The first was events are a great way to pick up new customers and also grow current accounts.
The second is it actually helps retain talent because you teach them new skills.
The third is thought leadership. We live in a world with a lot of noise—you know this, man. Position your team as thought leaders kind of like HubSpot does, and HubSpot is a great example of why events should be a major part of your strategy because you’ve got thought leaders.
The fourth is building a community. For us, it’s not just about the clients; it’s about the people that surround us. Especially when things go bad or people that can’t work with us but will still refer us work because they love us.
Finally, we’ve always wanted to test our crazy ideas with Big Fish, things that we could never try before—like for example, I flew in on a DeLorean to open up our fourth conference. Things that we would love to pitch the clients but we didn’t know how it would work. We were able to actually test out ideas that we knew clients probably wouldn’t go for on ourselves. So we have a platform.
After the year, we noticed that we grew a lot of accounts. We got some really good accounts in. But not only that, five businesses were created just from meeting at our place, and that’s great for economic development. Especially for a city like Baton Rouge.
That’s when I realized people need to double down on human experiences, especially if you’re small. If you’re small, go in on meeting people. Go in on doing that, because it does get harder as you—to scale human experiences. AI might help out a little bit as long as there’s a good pass-off between the AI bot and the human.
But for most things, for us, handshakes between you and I, we’re never going to forget that. But online? You’re fighting against everything else.
ROB: When it comes to events, you see different patterns out there in the world. When some people think of events, I think they think about spending a ton of money to put it on; and when some people think about events, I think they may conceive of something that’s not really aligned well to their business. It’s kind of an event for the sake of an event.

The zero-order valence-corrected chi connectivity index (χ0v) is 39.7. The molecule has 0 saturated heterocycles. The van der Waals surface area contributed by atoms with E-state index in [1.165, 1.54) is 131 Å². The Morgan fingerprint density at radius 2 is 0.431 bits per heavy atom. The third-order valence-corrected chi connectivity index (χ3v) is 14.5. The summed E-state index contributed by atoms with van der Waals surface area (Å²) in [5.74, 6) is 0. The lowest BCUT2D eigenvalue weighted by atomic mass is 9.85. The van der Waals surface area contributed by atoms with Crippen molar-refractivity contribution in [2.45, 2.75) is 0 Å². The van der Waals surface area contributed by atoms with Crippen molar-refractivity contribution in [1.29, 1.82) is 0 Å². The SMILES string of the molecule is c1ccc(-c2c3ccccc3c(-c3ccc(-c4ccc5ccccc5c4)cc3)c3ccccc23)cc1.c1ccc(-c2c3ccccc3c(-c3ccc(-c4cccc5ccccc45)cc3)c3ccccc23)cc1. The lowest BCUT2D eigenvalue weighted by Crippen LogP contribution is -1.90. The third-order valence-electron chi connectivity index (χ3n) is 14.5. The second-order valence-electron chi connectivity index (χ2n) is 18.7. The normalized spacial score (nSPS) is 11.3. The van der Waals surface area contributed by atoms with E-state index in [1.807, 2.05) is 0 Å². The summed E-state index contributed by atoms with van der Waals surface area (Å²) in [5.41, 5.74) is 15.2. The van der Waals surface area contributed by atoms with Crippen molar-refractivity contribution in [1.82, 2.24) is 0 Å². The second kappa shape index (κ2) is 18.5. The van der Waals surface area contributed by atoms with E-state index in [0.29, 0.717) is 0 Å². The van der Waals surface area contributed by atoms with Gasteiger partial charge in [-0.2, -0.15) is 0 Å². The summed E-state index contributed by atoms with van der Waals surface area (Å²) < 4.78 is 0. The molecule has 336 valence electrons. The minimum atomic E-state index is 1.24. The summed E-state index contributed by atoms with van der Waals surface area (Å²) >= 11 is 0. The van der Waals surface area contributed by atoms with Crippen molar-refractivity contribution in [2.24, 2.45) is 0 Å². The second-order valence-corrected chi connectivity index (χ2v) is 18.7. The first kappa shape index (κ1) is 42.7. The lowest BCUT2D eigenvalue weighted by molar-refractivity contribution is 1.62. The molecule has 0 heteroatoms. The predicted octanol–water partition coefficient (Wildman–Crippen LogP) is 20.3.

Like when I first thought about, “I might like to do a podcast,” I couldn’t think of any good business reason to do it, and so I stopped until I had more conviction around what, why, and who I would talk to.
Does an event have to cost a lot of money? How should people think about making an event that is well-aligned to what they’re trying to do instead of just being an expensive party?
KENNY: Our events, man, our conferences have cost up to $20,000. People think, “That’s it?” But in reality, for a first year conference when you have four conferences, each one costing about that much, you have to go very lean.
But the thing is, I’ve found there are three different types of events that any company can do. One is a simple networking event. I call them leisure. It’s like a networking event, a client appreciation party, very basic stuff. Any company can do a client appreciation party.
Next is a salon, which is more like workshops or small speaker series. I find that if you do those, get a good speaker that you can rope in that you would love to have your brand associated with—sometimes you might have to fly them down, but that’s why you get a sponsor. I can give sponsor tips and recruiting speaker tips as well.
The next one is the conference experience, like this at HubSpot. You can do that, but you have to have that sense of empathy. Before we start any kind of event, we have to define our goal. Usually the goal is lead gen, but if you’re a nonprofit, sometimes it’s attendance.
When it’s attendance, it’s usually diversity, like a certain perchance of women and men, certain percentage of people of different nationalities. It’s good to have diversity because with diversity, you can have different perspectives. We aim for both.